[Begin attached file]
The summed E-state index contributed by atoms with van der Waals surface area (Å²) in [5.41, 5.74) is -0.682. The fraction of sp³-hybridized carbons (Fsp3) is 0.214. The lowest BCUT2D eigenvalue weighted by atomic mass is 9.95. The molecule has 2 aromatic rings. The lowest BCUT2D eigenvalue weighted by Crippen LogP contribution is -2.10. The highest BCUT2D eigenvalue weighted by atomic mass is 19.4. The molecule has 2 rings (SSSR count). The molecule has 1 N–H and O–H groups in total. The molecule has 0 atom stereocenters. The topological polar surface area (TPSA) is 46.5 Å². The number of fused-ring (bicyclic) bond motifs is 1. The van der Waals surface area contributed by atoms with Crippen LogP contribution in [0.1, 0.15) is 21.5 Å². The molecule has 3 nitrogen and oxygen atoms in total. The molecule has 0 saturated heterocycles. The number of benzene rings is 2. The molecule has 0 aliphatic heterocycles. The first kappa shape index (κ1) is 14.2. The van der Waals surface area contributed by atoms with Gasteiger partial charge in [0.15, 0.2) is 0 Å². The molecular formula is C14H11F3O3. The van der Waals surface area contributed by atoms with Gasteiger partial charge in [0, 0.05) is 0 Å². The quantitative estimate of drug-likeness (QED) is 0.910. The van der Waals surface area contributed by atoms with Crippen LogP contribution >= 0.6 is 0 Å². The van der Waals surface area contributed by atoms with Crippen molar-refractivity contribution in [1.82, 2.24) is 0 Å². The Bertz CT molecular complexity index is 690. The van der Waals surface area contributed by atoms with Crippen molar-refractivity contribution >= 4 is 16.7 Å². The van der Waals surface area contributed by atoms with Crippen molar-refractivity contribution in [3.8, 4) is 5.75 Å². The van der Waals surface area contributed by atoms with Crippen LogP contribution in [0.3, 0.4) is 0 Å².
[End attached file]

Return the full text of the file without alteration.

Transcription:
The summed E-state index contributed by atoms with van der Waals surface area (Å²) in [5.41, 5.74) is -0.682. The fraction of sp³-hybridized carbons (Fsp3) is 0.214. The lowest BCUT2D eigenvalue weighted by atomic mass is 9.95. The molecule has 2 aromatic rings. The lowest BCUT2D eigenvalue weighted by Crippen LogP contribution is -2.10. The highest BCUT2D eigenvalue weighted by atomic mass is 19.4. The molecule has 2 rings (SSSR count). The molecule has 1 N–H and O–H groups in total. The molecule has 0 atom stereocenters. The topological polar surface area (TPSA) is 46.5 Å². The number of fused-ring (bicyclic) bond motifs is 1. The van der Waals surface area contributed by atoms with Crippen LogP contribution in [0.1, 0.15) is 21.5 Å². The molecule has 3 nitrogen and oxygen atoms in total. The molecule has 0 saturated heterocycles. The number of benzene rings is 2. The molecule has 0 aliphatic heterocycles. The first kappa shape index (κ1) is 14.2. The van der Waals surface area contributed by atoms with Gasteiger partial charge in [0.15, 0.2) is 0 Å². The molecular formula is C14H11F3O3. The van der Waals surface area contributed by atoms with Gasteiger partial charge in [0, 0.05) is 0 Å². The quantitative estimate of drug-likeness (QED) is 0.910. The van der Waals surface area contributed by atoms with Crippen LogP contribution >= 0.6 is 0 Å². The van der Waals surface area contributed by atoms with Crippen molar-refractivity contribution in [1.82, 2.24) is 0 Å². The Bertz CT molecular complexity index is 690. The van der Waals surface area contributed by atoms with Crippen molar-refractivity contribution >= 4 is 16.7 Å². The van der Waals surface area contributed by atoms with Crippen molar-refractivity contribution in [3.8, 4) is 5.75 Å². The van der Waals surface area contributed by atoms with Crippen LogP contribution in [0.3, 0.4) is 0 Å².